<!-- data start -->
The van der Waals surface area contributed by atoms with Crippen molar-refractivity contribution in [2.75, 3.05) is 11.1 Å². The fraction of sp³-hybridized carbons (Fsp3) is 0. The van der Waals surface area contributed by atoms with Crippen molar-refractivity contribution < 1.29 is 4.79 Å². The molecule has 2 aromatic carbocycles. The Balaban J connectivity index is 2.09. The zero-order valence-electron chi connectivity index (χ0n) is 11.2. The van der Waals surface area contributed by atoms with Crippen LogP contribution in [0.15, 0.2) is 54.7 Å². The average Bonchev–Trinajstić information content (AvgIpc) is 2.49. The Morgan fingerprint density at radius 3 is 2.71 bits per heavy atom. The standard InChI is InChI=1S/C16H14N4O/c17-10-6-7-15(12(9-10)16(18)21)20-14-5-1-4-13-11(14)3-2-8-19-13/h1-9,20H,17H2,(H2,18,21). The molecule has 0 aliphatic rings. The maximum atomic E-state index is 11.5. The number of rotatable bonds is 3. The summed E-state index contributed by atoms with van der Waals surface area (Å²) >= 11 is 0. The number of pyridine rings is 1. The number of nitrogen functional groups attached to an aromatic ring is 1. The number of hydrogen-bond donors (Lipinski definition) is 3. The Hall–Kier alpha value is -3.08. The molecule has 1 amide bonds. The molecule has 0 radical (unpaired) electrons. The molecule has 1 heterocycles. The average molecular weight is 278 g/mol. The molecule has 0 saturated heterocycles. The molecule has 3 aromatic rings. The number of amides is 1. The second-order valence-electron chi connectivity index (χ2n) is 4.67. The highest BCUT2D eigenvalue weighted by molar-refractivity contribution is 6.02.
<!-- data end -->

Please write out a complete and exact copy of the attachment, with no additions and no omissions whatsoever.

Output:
The van der Waals surface area contributed by atoms with Crippen molar-refractivity contribution in [2.75, 3.05) is 11.1 Å². The fraction of sp³-hybridized carbons (Fsp3) is 0. The van der Waals surface area contributed by atoms with Crippen molar-refractivity contribution < 1.29 is 4.79 Å². The molecule has 2 aromatic carbocycles. The Balaban J connectivity index is 2.09. The zero-order valence-electron chi connectivity index (χ0n) is 11.2. The van der Waals surface area contributed by atoms with Crippen LogP contribution in [0.15, 0.2) is 54.7 Å². The average Bonchev–Trinajstić information content (AvgIpc) is 2.49. The Morgan fingerprint density at radius 3 is 2.71 bits per heavy atom. The standard InChI is InChI=1S/C16H14N4O/c17-10-6-7-15(12(9-10)16(18)21)20-14-5-1-4-13-11(14)3-2-8-19-13/h1-9,20H,17H2,(H2,18,21). The molecule has 0 aliphatic rings. The maximum atomic E-state index is 11.5. The number of rotatable bonds is 3. The summed E-state index contributed by atoms with van der Waals surface area (Å²) >= 11 is 0. The number of pyridine rings is 1. The number of nitrogen functional groups attached to an aromatic ring is 1. The number of hydrogen-bond donors (Lipinski definition) is 3. The Hall–Kier alpha value is -3.08. The molecule has 1 amide bonds. The molecule has 0 radical (unpaired) electrons. The molecule has 1 heterocycles. The average molecular weight is 278 g/mol. The molecule has 0 saturated heterocycles. The molecule has 3 aromatic rings. The number of amides is 1. The second-order valence-electron chi connectivity index (χ2n) is 4.67. The highest BCUT2D eigenvalue weighted by molar-refractivity contribution is 6.02.